Warren Buffett has always been opposed to the idea of Berkshire Hathaway (NYSE:BRK-A) (NYSE:BRK-B) issuing dividends. His thought process is that he can generate a better return on investors' money than they'd be able to if Berkshire distributed it and they invested it elsewhere.

Berkshire's track record at beating the S&P 500 for most of Buffett's career has vindicated this strategy. Over the last few years, however, Berkshire's returns have started to track the large-cap index. As Gaby Lapera and John Maxfield discuss in this week's episode of Industry Focus: Financials, this raises the question of whether Berkshire could soon change its aversion to dividends.

A full transcript follows the video.

This podcast was recorded on March 6, 2017.

Gaby Lapera: Let's talk a little bit more about the returns. One of the things you can see is that there's something going on with Berkshire's returns. They're going down over time. It looks like it's tracking the S&P 500. And Buffett explains why in the shareholder letter.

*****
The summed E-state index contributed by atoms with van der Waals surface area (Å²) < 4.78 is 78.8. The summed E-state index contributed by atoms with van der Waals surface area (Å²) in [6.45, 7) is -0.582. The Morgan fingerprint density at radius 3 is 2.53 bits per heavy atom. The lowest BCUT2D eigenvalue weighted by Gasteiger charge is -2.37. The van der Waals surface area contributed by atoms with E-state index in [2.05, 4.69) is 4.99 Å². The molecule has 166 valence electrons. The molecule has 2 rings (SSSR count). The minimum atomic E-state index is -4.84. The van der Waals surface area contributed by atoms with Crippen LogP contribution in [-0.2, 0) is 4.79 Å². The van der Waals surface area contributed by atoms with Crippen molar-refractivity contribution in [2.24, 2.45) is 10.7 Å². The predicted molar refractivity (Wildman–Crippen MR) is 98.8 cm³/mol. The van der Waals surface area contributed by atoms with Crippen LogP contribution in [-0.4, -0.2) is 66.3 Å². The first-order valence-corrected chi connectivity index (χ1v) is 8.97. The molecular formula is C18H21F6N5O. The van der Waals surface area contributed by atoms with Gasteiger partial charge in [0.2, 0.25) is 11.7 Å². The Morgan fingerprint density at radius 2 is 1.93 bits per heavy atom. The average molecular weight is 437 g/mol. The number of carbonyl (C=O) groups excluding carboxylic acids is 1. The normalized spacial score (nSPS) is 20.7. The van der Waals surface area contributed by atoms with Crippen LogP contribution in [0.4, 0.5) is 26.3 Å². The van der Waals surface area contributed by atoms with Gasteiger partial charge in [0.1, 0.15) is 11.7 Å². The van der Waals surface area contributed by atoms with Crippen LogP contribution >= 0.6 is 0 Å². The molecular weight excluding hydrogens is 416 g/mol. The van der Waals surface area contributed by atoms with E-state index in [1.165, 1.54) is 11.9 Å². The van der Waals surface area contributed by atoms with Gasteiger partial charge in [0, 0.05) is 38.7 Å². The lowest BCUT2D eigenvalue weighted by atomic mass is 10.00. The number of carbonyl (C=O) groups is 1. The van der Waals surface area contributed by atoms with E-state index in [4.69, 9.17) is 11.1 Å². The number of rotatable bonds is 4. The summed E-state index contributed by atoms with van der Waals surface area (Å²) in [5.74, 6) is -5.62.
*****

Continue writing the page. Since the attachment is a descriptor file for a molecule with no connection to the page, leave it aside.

John Maxfield: Right. That 19% annualized return on their book value, what's interesting is, that's over that entire 52-year stretch. But if you actually break it down and chart out Berkshire's returns on an annualized basis, what you see is that you start super-duper high in the 1970s, way over the S&P 500, like 20% over the S&P 500, but then they come down gradually. So if you look at a five-year average difference between the S&P 500 and Berkshire's premium returns, it's actually dipped into negative territory three out of the last five years. So the question is, what's going on here? Has Buffett lost his sense of touch? The answer is no, that's not what it has to do. The answer is that Berkshire has become, because of Warren Buffett's success, because of his prudent capital allocation, has become such an enormous company that in order for him to continue generating those ridiculous returns that he did 40 years ago, he has to earn $60 billion. Let me give you the exact math. He has to earn $54 billion each year at Berkshire Hathaway in order to maintain that 19% annualized growth rate. So the returns are going down dramatically, but it's not because Buffett doesn't know what he's doing anymore by any stretch of the imagination. It's just because Berkshire has gotten to be so enormous.